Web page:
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While many believe that Microsoft’s recent partnership with Nokia is a not-so-stealthy hint at an eventual takeover, Nokia CEO Stephen Elop (pictured right with Microsoft CEO Steve Ballmer) doesn’t agree, and sees no reason why Microsoft would choose to buy the company.
“I’m not aware of a strategic interest that Microsoft would have in the rest of the business,” Elop said to Reuters. “To the extent that a partnership has been formed around what they’re really interested in, then what would an acquisition bring other than a good year of anti-trust investigation, huge turmoil, delays?”
Elop has a point. By partnering with Nokia to be its flagship Windows Phone 7 device maker, Microsoft already has what it needs from Nokia without the headache of fixing its internal problems. And you can bet that European regulators wouldn’t have taken too kindly to Microsoft completely gobbling up one of Europe’s biggest companies.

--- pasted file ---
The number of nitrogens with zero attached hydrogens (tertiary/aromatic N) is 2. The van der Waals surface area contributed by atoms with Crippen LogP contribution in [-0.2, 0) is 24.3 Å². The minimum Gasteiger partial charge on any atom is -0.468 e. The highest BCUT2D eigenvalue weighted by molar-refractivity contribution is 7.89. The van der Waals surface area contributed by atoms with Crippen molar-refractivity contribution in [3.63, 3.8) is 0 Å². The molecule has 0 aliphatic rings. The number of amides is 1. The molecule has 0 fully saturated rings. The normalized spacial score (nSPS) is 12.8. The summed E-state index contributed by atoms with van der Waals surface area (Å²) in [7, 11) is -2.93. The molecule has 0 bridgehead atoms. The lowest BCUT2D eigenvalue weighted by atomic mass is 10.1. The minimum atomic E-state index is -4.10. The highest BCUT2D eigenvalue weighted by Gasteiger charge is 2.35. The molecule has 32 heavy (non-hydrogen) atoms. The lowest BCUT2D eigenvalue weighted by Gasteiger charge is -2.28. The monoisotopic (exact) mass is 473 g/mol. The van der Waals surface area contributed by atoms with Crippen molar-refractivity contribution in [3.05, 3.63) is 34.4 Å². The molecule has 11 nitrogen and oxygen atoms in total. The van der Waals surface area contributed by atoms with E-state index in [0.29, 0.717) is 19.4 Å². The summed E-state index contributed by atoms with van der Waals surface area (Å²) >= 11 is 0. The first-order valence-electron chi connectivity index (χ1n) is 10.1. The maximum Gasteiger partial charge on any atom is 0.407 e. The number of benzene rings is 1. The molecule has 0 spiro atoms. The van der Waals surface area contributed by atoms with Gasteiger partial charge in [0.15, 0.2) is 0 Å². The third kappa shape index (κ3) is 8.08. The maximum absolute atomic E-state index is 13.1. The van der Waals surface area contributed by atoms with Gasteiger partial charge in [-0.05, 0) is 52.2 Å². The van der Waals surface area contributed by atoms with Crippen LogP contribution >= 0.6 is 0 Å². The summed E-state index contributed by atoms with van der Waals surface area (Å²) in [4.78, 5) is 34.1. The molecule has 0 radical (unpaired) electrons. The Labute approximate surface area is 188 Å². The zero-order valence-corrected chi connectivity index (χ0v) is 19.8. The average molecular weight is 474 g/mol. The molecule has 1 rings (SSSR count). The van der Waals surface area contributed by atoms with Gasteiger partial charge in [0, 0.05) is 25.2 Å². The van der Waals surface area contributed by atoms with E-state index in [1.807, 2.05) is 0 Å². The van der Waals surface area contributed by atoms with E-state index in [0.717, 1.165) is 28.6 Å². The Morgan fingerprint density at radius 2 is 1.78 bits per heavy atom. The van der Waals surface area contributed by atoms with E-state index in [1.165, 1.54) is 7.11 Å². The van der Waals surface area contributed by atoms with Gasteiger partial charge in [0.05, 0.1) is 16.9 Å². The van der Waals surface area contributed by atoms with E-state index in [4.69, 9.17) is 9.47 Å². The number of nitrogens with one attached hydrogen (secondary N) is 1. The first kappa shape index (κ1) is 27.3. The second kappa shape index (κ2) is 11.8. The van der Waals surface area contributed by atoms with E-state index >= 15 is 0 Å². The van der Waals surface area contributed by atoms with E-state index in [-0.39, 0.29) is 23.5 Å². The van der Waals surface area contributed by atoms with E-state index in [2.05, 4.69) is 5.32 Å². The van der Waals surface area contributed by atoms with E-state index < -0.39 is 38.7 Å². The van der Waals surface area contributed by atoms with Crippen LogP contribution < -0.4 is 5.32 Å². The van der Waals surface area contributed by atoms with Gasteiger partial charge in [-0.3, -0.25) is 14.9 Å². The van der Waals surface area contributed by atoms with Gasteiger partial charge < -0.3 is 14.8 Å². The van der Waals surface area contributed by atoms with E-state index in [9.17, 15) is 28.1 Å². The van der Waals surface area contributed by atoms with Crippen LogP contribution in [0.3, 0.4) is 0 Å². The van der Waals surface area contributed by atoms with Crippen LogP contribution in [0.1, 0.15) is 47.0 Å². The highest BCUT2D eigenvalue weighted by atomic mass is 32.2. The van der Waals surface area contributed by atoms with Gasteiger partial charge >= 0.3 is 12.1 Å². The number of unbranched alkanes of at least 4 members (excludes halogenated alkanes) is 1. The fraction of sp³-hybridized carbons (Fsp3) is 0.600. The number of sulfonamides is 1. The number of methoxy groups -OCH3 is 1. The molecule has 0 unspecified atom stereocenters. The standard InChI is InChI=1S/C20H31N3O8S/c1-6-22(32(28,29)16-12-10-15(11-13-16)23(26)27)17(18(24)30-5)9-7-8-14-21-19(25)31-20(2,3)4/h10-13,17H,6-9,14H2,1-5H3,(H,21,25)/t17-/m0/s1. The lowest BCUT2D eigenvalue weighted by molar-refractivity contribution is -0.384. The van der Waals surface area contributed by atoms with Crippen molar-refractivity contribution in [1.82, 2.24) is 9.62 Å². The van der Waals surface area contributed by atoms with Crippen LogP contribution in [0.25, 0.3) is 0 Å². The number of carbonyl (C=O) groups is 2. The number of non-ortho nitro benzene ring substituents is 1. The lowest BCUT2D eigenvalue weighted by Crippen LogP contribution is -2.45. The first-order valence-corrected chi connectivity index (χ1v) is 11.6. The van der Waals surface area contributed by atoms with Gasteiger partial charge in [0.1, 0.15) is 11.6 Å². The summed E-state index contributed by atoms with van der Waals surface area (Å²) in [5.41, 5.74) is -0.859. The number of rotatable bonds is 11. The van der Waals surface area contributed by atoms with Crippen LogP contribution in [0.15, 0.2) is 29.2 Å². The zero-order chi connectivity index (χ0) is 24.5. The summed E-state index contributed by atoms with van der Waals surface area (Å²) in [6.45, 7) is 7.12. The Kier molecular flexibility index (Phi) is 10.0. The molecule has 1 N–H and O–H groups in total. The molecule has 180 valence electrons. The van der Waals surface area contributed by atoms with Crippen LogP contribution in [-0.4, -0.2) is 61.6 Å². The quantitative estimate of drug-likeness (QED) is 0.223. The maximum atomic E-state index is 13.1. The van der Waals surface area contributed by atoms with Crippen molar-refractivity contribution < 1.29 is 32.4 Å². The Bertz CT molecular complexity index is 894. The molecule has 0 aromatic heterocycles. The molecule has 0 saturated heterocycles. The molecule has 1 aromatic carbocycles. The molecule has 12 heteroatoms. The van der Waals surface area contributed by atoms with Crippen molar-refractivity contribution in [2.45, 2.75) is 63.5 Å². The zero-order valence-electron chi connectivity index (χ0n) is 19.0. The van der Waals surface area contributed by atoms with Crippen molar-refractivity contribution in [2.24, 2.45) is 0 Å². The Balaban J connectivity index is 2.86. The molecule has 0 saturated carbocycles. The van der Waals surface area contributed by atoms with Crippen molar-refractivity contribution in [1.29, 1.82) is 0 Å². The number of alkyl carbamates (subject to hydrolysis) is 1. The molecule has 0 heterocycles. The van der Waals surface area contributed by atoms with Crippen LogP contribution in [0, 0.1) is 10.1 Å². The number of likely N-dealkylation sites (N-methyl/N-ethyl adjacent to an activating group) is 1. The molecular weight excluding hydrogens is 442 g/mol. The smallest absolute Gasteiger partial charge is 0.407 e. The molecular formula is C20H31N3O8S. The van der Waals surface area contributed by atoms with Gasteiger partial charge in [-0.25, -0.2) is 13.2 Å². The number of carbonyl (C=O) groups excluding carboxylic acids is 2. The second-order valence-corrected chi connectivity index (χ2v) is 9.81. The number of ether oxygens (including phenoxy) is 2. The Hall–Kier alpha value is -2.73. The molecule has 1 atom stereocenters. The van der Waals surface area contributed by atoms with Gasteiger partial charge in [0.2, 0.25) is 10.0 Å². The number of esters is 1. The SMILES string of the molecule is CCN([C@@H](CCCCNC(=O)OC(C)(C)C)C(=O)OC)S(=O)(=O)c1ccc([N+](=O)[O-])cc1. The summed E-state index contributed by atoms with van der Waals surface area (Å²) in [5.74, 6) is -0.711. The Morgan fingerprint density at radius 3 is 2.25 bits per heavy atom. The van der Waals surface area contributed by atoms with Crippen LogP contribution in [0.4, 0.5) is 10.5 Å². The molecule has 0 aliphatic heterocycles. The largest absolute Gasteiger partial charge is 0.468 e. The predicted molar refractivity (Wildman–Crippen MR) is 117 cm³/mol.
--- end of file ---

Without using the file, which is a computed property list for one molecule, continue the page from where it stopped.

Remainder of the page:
Microsoft is reportedly paying Nokia $1 billion over five years to become a Windows Phone shop. Nokia will also pay Microsoft a fee for every copy of Windows on its phones (so basically, every phone). But Nokia will also be saving quite a bit of money that it otherwise would have been spending on software research and development.
Elop also confirmed that Nokia workers are currently hard at work at the company’s first Windows Phone devices. “If this was an acquisition scenario, that wouldn’t be possible,” he said.
Elop previously said he hopes to have a Windows Phone 7 device from Nokia out by the end of the year.
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